While they play a vital role in harvesting the food on our plates, farm worker women are arguably the most exploited workers in this country, even more vulnerable than male farm workers. Females in the fields are often given the least desired, lowest-paying jobs, are the first to be laid off, receive fewer opportunities to advance, and face a culture of discrimination and machismo in the workplace. In other words, female farm workers endure nearly all the issues male farm workers face, as well as some that are largely unique, such as sexual harassment, pregnancy and gender discrimination, and the extra responsibility of being the primary caregivers of children. The few rights that female farm workers do hold can be violated merely based on gender discrimination. For instance, the Southern Poverty Law Center reports that some employers take advantage of married women to evade extra payments like Social Security. Above all, this illegal practice also robs women of financial autonomy, giving their husbands an unjust amount of power.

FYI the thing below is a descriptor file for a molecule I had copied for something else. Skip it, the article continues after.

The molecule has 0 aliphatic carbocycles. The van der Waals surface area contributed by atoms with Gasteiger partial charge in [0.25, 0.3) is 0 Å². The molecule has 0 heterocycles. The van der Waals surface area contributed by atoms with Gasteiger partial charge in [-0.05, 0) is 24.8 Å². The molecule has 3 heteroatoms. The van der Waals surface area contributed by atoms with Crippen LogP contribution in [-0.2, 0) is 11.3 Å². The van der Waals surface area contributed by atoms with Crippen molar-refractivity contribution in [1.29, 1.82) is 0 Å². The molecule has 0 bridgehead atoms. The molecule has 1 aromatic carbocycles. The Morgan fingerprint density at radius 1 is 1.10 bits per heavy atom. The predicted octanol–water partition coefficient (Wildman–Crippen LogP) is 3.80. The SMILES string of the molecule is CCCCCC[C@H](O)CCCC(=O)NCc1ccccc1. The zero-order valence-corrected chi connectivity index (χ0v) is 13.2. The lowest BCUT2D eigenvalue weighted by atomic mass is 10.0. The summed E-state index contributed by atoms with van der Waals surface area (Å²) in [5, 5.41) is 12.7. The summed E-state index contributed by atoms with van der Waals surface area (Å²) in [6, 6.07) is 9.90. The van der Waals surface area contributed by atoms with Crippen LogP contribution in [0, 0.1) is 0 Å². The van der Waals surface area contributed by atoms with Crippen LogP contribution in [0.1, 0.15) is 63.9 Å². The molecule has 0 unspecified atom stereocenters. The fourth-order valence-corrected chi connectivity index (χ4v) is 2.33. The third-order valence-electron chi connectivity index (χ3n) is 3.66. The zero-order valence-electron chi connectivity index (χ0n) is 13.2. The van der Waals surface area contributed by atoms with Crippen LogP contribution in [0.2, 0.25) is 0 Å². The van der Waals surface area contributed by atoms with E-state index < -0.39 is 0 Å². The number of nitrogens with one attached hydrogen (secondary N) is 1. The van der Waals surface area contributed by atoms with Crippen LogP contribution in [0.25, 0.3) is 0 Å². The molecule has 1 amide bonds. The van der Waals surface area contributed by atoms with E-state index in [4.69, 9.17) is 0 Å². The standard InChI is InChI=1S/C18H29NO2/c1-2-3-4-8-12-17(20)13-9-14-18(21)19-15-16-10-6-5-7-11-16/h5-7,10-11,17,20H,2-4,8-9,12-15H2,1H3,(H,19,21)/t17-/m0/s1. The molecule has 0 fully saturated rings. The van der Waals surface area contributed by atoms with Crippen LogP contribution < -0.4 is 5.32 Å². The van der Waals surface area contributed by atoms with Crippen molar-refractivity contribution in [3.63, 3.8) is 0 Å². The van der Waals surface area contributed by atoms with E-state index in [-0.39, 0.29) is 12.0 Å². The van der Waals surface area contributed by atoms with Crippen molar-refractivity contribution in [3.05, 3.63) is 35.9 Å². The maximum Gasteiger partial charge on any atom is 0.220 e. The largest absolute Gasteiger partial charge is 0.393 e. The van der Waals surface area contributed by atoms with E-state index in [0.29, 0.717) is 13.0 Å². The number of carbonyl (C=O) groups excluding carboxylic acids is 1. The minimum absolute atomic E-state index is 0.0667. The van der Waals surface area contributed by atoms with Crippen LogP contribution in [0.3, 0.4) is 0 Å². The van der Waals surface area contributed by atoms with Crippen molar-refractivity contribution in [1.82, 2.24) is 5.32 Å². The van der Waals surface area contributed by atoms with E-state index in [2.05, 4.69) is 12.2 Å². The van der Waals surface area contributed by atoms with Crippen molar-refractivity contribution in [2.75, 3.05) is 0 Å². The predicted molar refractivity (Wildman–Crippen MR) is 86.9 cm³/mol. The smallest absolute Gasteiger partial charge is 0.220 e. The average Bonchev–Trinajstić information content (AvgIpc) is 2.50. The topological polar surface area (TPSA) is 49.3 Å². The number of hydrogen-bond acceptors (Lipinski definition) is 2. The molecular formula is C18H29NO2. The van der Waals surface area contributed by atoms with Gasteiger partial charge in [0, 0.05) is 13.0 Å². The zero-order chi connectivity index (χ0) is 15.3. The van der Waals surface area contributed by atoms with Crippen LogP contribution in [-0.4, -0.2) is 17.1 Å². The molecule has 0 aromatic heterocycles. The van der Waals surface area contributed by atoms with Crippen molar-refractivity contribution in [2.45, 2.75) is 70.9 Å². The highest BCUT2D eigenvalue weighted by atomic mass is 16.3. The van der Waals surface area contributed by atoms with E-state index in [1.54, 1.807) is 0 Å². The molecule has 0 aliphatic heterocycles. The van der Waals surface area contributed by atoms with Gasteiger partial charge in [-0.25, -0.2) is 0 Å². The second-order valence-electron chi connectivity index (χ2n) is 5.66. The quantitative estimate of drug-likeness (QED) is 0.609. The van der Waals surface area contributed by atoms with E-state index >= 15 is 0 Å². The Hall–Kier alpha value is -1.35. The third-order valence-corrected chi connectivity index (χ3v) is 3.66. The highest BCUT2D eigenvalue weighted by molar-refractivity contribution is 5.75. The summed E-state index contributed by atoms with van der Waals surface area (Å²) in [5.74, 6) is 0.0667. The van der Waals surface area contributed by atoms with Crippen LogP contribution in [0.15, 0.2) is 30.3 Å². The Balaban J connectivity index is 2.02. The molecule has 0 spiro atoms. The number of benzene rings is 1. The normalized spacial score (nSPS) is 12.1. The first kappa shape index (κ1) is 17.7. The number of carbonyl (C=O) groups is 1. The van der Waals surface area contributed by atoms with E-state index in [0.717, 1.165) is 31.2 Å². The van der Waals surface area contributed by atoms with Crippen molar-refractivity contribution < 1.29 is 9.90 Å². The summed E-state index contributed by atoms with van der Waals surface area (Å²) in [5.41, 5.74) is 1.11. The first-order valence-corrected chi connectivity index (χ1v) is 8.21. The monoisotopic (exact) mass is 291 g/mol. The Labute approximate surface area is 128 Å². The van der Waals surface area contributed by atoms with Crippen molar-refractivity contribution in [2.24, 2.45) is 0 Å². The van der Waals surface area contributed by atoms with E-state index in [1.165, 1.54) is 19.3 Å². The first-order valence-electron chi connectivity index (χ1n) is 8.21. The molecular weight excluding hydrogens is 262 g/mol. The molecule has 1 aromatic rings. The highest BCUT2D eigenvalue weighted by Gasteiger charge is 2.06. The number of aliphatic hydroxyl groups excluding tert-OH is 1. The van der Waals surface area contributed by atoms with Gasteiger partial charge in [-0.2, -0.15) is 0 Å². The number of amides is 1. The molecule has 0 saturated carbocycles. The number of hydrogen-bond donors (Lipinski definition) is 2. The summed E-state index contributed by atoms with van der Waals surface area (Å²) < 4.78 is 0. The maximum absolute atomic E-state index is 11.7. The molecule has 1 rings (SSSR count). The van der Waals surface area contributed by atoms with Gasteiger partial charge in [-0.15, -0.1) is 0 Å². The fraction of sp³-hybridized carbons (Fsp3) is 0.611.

Strengthening capacity in institutions of higher education in Ethiopia to improve family food security and livelihood through a community service outreach program for women in agriculture. Food insecurity is a major barrier to development in Ethiopia. Women in particular face many challenges that hinder agricultural productivity, such as competing household responsibilities, access to training and resources, and smaller pools of labor. According to FAO , if women had equal access to agricultural resources and services, food security would be greatly improved and societies would grow richer, and not only in economic terms. It is necessary to help women in the agriculture sector improve their economic and administrative productivity at the household level so as to enhance the food security of the family in terms of both diet quantity and quality throughout the year.
Nearly one in five farmers are women, with the number rising all the time. We ask four of them about their lives, work and a year of challenges. O n 23 March, the night lockdown was announced, Catherine St Germans was on a Zoom call with farmers, policymakers and activists. There was a sense of foreboding, as they became aware that lockdown would have a catastrophic effect on UK farms.